Short and spectacular - 21 great novels under 200 pages long

12 May 2017

As rewarding as an immersive 600+ page epic can be, sometimes it’s the more compact stories that hit the hardest.

Creating memorable characters, moments and messages whilst keeping the spine width under control is no easy feat, so we’ve pulled together a selection of brilliant books that are all under 200 pages long but are guaranteed to stay with you for a very long time.

This is only a very small selection – please let us know which books we’ve missed!

Kent Haruf's Our Souls at Night

The final novel from the acclaimed American author, about an elderly man and woman who come together to tackle their loneliness. A low-key, melancholy yet beautifully tender read about making the most of life.

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Toni Morrison's Sula

An essential book in the formation of black feminist literacy criticism, tackling themes of womanhood, race, slavery and love.

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Chinua Achebe's Things Fall Apart

A classic from 1958 about the fight between colonialism and traditional societies set in Nigeria in the 1890s. One of the first African novels to receive global critical acclaim.

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Han Kang's The Vegetarian
(translated by Deborah Smith)

Set in South Korea, this is the story of Yeong-hye and her decision to become a vegetarian and the shocking reaction that this ‘rebellion’ triggers in her family. A deserving winner of the Man Booker International Prize 2016.

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Antoine de Saint-Exupéry's The Little Prince
(Picador Classic edition translated by Ros and Chloe Schwartz)

One of the best-selling books of all time, it tells the story of a pilot stranded in the Sahara and his strange encounter with a young boy from another world. Beautifully poetic with wonderful illustrations.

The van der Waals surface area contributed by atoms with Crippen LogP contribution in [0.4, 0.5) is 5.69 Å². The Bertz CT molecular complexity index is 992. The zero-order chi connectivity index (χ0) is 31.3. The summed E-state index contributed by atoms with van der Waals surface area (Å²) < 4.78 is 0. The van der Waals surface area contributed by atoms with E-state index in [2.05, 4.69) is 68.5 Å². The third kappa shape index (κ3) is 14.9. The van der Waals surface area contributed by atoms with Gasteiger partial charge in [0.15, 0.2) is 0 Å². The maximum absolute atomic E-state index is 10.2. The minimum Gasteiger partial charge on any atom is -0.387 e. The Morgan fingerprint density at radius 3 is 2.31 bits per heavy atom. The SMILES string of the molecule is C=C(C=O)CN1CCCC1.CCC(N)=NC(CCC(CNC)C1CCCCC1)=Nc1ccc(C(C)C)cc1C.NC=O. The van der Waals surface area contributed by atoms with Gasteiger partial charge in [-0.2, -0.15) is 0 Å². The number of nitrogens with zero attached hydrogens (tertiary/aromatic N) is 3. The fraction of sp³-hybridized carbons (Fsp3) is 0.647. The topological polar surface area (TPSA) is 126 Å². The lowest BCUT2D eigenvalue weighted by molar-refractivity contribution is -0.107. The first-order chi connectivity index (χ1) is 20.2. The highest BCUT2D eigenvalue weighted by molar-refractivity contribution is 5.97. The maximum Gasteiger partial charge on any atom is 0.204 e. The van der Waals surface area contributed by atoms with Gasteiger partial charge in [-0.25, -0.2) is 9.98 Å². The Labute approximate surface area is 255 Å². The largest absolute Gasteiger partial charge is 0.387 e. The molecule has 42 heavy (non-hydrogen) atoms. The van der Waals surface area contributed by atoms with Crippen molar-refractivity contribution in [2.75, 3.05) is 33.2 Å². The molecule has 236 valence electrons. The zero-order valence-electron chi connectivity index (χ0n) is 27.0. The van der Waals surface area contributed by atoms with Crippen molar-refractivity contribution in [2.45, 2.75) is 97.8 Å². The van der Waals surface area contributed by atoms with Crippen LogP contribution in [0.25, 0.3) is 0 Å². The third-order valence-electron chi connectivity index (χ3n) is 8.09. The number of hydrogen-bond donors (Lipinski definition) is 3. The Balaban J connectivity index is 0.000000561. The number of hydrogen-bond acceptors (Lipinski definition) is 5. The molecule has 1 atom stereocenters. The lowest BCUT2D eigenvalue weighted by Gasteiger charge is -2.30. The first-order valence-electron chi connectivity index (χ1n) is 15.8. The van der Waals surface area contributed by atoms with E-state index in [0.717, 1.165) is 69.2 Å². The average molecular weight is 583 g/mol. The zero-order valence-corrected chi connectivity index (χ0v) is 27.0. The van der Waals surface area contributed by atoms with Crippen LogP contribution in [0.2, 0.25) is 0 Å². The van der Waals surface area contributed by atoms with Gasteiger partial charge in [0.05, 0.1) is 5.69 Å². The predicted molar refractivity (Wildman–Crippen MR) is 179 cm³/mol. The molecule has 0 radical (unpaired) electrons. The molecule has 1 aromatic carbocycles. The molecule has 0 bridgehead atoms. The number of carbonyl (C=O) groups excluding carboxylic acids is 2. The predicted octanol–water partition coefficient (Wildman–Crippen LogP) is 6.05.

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Aleksandr Solzhenitsyn's One Day in the Life of Ivan Denisovich (Penguin Modern Classics edition translated by Ralph Parker)

A single in the life of an ordinary prisoner in a 1950s Soviet labour camp, it was described by the Sunday Times as ‘a blow struck for human freedom all over the world’.

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Virginia Woolf's Mrs Dalloway

Bold and experimental, Virginia Woolf's story of one day in the lives of Clarissa Dalloway, a fashionable, wealthy and accomplished hostess, and Septimus Warren Smith, a shellshocked survivor of the Great War, is a landmark in twentieth-century fiction.  

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Lorrie Moore's Who Will Run the Frog Hospital?

An exploration of adolescence and then middle age, as the narrator recalls her youth and experiences while growing up in New York.

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Max Porter's Grief is the Thing with Feathers


Winner of the 2016 International Dylan Thomas Prize and one of the most highly acclaimed novels of recent times, Max Porter’s debut novel is an astonishing, and surprisingly humorous, study of a man and his two sons dealing with the loss of their mother.

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Robert Seethaler's A Whole Life
(translated by Charlotte Collins)

Andreas is a simple man of few words, yet he lives an extraordinary life. At under 160 pages, this is a tender book about finding dignity and beauty in solitude.

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F. Scott Fitzgerald's The Great Gatsby

A book that surely needs little introduction, this is one of Fitzgerald’s greatest works, capturing the flamboyance, the carelessness and the cruelty of the wealthy during America's Jazz Age.